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Quantifying Effectiveness of Treatment for Irregular Heartbeat - 07/17/2017
Quantifying Effectiveness of Treatment for Irregular Heartbeat
A mathematical method to measure the effectiveness of treating Afib
Release Date: July 17, 2017
In a healthy heart, the heart’s electrical communication system is efficient and effective. During atrial fibrillation, the heart’s electrical cells are misfiring, which can increase the risk of stroke, blood clots, and heart failure. Catheter ablation is the procedure to destroy the misfiring heart cells and improve the heart’s electrical communication system. This study sought to create a measure of success for catheter ablation, so that physicians and patients could know immediately following treatment whether it was effective, or whether they’ll need to anticipate another procedure in the future.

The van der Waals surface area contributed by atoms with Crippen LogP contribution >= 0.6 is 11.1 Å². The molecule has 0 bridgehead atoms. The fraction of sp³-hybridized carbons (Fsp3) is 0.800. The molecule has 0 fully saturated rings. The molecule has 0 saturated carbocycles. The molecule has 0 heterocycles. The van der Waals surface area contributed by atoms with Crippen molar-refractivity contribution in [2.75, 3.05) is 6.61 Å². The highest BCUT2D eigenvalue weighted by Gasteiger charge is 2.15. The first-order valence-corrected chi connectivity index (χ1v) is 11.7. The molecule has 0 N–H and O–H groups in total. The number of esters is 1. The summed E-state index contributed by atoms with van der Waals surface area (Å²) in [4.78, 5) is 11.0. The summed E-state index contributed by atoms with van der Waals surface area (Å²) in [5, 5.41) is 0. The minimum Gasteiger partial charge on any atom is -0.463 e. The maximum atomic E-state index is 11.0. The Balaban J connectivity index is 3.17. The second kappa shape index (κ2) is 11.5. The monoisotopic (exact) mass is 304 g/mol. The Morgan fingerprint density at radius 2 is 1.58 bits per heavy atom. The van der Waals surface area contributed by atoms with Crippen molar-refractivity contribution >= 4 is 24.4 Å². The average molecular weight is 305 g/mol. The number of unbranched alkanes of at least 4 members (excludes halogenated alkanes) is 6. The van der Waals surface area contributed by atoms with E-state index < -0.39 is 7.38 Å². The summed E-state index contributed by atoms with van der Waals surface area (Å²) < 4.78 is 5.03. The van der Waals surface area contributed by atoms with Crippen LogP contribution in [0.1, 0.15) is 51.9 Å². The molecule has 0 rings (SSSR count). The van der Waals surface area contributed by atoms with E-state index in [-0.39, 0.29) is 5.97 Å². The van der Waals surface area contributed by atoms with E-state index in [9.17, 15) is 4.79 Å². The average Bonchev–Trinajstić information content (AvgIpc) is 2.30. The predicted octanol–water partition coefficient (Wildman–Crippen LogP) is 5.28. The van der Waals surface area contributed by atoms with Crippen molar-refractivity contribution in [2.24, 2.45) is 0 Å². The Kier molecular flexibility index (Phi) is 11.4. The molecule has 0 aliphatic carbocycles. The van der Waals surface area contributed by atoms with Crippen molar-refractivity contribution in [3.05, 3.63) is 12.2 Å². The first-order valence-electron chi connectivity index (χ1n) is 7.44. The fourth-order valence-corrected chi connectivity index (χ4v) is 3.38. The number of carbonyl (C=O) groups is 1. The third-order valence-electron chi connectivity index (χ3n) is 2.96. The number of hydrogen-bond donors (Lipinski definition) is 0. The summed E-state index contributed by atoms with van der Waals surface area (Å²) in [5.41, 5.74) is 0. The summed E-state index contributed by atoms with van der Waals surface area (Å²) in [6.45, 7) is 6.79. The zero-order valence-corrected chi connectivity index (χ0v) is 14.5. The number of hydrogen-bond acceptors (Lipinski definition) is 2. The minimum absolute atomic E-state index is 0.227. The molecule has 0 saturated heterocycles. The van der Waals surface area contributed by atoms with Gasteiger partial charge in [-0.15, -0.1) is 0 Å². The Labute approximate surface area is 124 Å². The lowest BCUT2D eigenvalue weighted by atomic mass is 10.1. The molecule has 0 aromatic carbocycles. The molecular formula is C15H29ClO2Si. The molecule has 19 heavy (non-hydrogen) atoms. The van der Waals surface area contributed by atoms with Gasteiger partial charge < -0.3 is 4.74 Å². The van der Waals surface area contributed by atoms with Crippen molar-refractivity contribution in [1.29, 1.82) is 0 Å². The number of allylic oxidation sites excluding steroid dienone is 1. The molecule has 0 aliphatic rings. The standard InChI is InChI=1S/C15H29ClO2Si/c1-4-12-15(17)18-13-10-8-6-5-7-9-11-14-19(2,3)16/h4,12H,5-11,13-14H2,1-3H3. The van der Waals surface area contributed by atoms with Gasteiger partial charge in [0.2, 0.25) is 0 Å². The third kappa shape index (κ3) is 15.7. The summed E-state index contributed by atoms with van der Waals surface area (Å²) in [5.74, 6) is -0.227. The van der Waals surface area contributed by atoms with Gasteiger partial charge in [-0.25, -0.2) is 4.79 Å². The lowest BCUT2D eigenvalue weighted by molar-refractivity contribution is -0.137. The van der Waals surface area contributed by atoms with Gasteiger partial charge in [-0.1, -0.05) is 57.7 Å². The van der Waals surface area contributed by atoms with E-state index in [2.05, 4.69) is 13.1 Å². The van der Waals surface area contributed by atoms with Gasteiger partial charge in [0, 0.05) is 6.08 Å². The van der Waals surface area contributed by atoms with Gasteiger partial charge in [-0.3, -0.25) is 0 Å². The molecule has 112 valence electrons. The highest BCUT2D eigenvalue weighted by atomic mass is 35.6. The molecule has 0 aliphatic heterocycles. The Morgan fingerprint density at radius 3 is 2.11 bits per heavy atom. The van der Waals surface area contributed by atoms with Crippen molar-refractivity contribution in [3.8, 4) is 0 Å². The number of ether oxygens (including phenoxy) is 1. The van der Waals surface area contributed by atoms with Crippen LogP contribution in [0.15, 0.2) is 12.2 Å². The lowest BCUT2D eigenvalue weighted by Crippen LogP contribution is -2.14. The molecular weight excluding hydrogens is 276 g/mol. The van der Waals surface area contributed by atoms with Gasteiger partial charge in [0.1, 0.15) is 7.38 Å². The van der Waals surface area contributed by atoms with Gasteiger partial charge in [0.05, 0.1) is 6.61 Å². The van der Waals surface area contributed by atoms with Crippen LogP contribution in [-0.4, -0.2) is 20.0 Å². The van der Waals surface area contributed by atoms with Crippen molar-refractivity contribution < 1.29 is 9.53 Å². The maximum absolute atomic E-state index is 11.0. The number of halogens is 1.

Credit: Rachel Sweeney
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In a small proof-of-concept study, researchers at Johns Hopkins report a complex mathematical method to measure electrical communications within the heart can successfully predict the effectiveness of catheter ablation, the standard of care treatment for atrial fibrillation, the most common irregular heartbeat disorder. This has the potential to let physicians and patients know immediately following treatment whether it was effective, or whether they’ll need to anticipate another procedure in the future.